Who: Art Gilliard, soft-spoken and brimming with memories, is a major player in the Lowcountry’s cultural arts scene in general, and the black drama scene in particular. Not too long ago, there were no opportunities beyond church programs for black artists in Charleston. So Art called Dallas and New York City home from 1967-86. Returning to Charleston in ’86 to make a movie, he noticed a real effort to create a “City of Festivals” and decided to stay and direct the Moja Festival for three years. He poignantly recalls being given an office in the Dock Street Theatre, where, prior to 1967, blacks weren’t even permitted to enter the building. For Piccolo 2006, Art is directing the musical Hambone is Hot at the Footlight Players theatre. Art says playgoers will enjoy dynamic “hambone” dancing — the forerunner of hip-hop. The playwright is Javon Johnson, of Anderson, S.C., whose mentor is the godfather of black dramaturgy, August Wilson.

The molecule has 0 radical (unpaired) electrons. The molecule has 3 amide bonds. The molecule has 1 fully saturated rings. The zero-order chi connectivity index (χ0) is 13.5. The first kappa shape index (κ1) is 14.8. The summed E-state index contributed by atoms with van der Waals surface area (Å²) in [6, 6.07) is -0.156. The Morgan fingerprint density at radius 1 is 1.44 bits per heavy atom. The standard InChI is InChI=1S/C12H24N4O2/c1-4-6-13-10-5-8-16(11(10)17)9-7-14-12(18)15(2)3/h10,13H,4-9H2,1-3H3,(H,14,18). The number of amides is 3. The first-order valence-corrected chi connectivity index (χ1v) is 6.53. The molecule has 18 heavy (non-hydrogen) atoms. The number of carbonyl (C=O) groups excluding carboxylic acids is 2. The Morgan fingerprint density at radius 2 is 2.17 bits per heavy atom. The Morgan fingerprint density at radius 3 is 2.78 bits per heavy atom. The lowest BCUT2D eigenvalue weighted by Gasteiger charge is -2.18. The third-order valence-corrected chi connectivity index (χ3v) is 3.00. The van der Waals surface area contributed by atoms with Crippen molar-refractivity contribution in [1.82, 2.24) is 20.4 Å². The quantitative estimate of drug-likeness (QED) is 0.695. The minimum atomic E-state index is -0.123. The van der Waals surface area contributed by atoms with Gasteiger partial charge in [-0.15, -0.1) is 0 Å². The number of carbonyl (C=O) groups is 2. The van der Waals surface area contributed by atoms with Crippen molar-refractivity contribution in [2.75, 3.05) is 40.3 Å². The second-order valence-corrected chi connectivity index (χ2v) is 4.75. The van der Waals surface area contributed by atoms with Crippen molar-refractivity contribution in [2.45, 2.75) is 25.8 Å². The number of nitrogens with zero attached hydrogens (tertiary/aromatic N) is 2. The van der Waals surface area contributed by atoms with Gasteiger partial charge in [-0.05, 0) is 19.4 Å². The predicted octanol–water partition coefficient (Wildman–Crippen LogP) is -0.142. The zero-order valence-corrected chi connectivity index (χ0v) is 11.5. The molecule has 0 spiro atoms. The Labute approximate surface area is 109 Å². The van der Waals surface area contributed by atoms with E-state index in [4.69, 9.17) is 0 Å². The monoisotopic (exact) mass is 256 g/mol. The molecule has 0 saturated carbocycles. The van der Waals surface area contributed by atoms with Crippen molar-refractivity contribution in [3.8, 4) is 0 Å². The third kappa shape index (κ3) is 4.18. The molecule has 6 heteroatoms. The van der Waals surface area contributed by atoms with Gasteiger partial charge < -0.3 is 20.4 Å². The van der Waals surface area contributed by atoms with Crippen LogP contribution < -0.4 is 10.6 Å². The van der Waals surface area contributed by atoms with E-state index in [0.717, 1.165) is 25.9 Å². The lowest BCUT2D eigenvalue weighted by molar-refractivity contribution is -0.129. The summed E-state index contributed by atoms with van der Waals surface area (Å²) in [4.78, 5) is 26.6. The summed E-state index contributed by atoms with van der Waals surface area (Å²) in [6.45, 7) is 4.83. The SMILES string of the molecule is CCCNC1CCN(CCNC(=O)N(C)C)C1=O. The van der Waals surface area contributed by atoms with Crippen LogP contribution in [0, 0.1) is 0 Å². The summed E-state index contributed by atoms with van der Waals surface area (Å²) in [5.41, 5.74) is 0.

Favorite Spot: Saffron, 333 East Bay St. Serving breakfast, lunch, and dinner seven days a week. Art’s reasons are simple: the place is convenient to his office, free parking is available, the food is delicious and affordable, and because Art’s metaphorical plate is almost always full, he enjoys the fast, efficient service. Working with the schools, he sees many familiar faces from nearby county school district headquarters, including a former high school teacher visiting that day.

Favorite Dish: Most times he lunches here, Art orders his favorite, the belly-busting “Classic Reuben.” But lately, to shed a few pounds, the director has been selecting salad as a side and water as a beverage. Classic. —Roy Freeman

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